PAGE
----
Non‐pharmacological biological treatment approaches to difficult‐to‐treat depression

@article{Fitzgerald2012NonpharmacologicalBT,
  title={Non‐pharmacological biological treatment approaches to difficult‐to‐treat depression},
  author={Paul B. Fitzgerald},
  journal={Medical Journal of Australia},
  year={2012},
  volume={199}
}
  • P. Fitzgerald
  • Published 1 October 2012
  • Psychology, Medicine
  • Medical Journal of Australia
There has been substantial recent interest in novel brain stimulation treatments for difficult‐to‐treat depression. Electroconvulsive therapy (ECT) is a well established, effective treatment for severe depression. ECT's problematic side‐effect profile and questions regarding optimal administration methods continue to be investigated. Magnetic seizure therapy, although very early in development, shows promise, with potentially similar efficacy to ECT but fewer side effects. Vagus nerve… 

Pharmacological treatment approaches to difficult-to-treat depression.

There is no strong evidence for the order of implementing evidence-based pharmacological strategies for difficult-to-treat depression, but recommend: i) increase antidepressant dose; ii) switch to different antidepressant; iii) augment with a non-antidepressant agent; and iv) combine antidepressants.

Psychosocial treatment approaches to difficult-to-treat depression.

The evidence base for psychosocial therapies in difficult-to-treat depression is small, with the research heavily weighted toward biological treatments.

Vagus Nerve Stimulation in children: A focus on intellectual disability.

Major depressive disorder

An overview of the current evidence of major depressive disorder, including its epidemiology, aetiology, pathophysiology, diagnosis and treatment, is provided.

Brain Neuromodulation Techniques

With the current rapid growth in neuromodulation technologies and applications, it is timely to review the genesis of the field and the current state of the art in this area.

Evaluation of different vagus nerve stimulation anatomical targets in the ear by vagus evoked potential responses

This work aims to define the best auricular target for taVNS through vagus somatosensory evoked potential (VSEP) elicited stimulating different auricular areas with different electrode sizes.

Doxorubicin-induced necrosis is mediated by poly-(ADP-ribose) polymerase 1 (PARP1) but is independent of p53

Necrosis, unregulated cell death, is characterized by plasma membrane rupture as well as nuclear and cellular swelling. However, it has recently been reported that necrosis is a regulated form of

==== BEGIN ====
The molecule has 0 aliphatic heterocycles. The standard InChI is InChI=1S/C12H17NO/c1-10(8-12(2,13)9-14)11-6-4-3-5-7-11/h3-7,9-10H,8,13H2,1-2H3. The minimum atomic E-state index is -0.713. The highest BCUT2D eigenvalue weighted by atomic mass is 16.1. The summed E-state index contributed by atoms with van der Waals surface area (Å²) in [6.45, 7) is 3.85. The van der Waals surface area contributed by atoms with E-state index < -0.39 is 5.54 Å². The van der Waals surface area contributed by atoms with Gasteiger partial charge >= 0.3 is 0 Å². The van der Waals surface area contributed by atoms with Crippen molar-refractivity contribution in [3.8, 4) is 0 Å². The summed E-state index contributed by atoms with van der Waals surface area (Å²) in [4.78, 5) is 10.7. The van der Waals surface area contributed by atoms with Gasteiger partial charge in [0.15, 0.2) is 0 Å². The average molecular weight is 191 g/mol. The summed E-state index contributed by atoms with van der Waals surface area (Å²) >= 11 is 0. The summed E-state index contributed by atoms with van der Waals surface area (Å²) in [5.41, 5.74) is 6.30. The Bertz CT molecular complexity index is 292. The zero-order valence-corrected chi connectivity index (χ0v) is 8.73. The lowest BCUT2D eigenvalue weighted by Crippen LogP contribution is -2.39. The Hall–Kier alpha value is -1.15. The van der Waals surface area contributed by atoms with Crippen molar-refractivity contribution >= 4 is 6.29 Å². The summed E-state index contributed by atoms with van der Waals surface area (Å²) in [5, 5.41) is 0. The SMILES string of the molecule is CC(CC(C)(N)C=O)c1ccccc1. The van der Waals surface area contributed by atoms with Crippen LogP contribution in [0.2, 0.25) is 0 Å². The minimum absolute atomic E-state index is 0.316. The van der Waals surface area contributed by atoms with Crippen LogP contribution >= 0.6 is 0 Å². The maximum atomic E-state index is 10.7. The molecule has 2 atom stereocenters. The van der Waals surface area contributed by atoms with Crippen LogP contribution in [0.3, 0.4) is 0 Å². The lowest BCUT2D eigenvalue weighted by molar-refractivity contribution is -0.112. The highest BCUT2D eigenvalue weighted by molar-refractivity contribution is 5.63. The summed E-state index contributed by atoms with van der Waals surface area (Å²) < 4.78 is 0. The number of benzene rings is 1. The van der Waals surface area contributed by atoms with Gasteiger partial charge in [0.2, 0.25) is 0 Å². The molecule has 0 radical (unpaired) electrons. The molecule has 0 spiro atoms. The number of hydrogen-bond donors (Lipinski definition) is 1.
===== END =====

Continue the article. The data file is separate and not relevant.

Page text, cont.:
Neural activity changes in first-episode, drug-naïve patients with major depressive disorder after transcutaneous auricular vagus nerve stimulation treatment: A resting-state fMRI study

The regional homogeneity (ReHo) was used to investigate the brain activity in first-episode, drug-naïve MDD patients after taVNS treatment to find the sensorimotor, limbic and visual-related brain regions may play an important role in understanding the underlying neural mechanisms and be the target brain regions in the further therapy.

Comparative Effectiveness of Transcutaneous Auricular Vagus Nerve Stimulation vs Citalopram for Major Depressive Disorder: A Randomized Trial.

  • Shaoyuan LiP. Rong J. Kong
  • Psychology, Medicine
    Neuromodulation : journal of the International Neuromodulation Society
  • 2021

References

SHOWING 1-10 OF 33 REFERENCES

Deep brain stimulation for treatment-resistant depression: follow-up after 3 to 6 years.

Deep brain stimulation remains a safe and effective treatment for treatment-resistant depression and functional impairment in the areas of physical health and social functioning progressively improved up to the last follow-up visit.

Vagus nerve stimulation in depression

Longer term data regarding symptomatic and functional outcomes of depressed patients receiving VNS continue to look promising, similar to findings in epilepsy and in contrast to the usual results of long-term medication trials.

Transcranial direct current stimulation for depression: 3-week, randomised, sham-controlled trial

Findings confirm earlier reports of the antidepressant efficacy and safety of tDCS and Vigilance for mood switching is advised when administering tDCS to individuals with bipolar disorder.

A review of the safety of repetitive transcranial magnetic stimulation as a clinical treatment for depression.

There was a low incidence of accidental seizures and induced hypomania, both of which were associated with identified risk factors for which subjects should be screened, and supports its further development as a clinical treatment.

Daily left prefrontal transcranial magnetic stimulation therapy for major depressive disorder: a sham-controlled randomized trial.

Daily left prefrontal repetitive transcranial magnetic stimulation as monotherapy produced statistically significant and clinically meaningful antidepressant therapeutic effects greater than sham.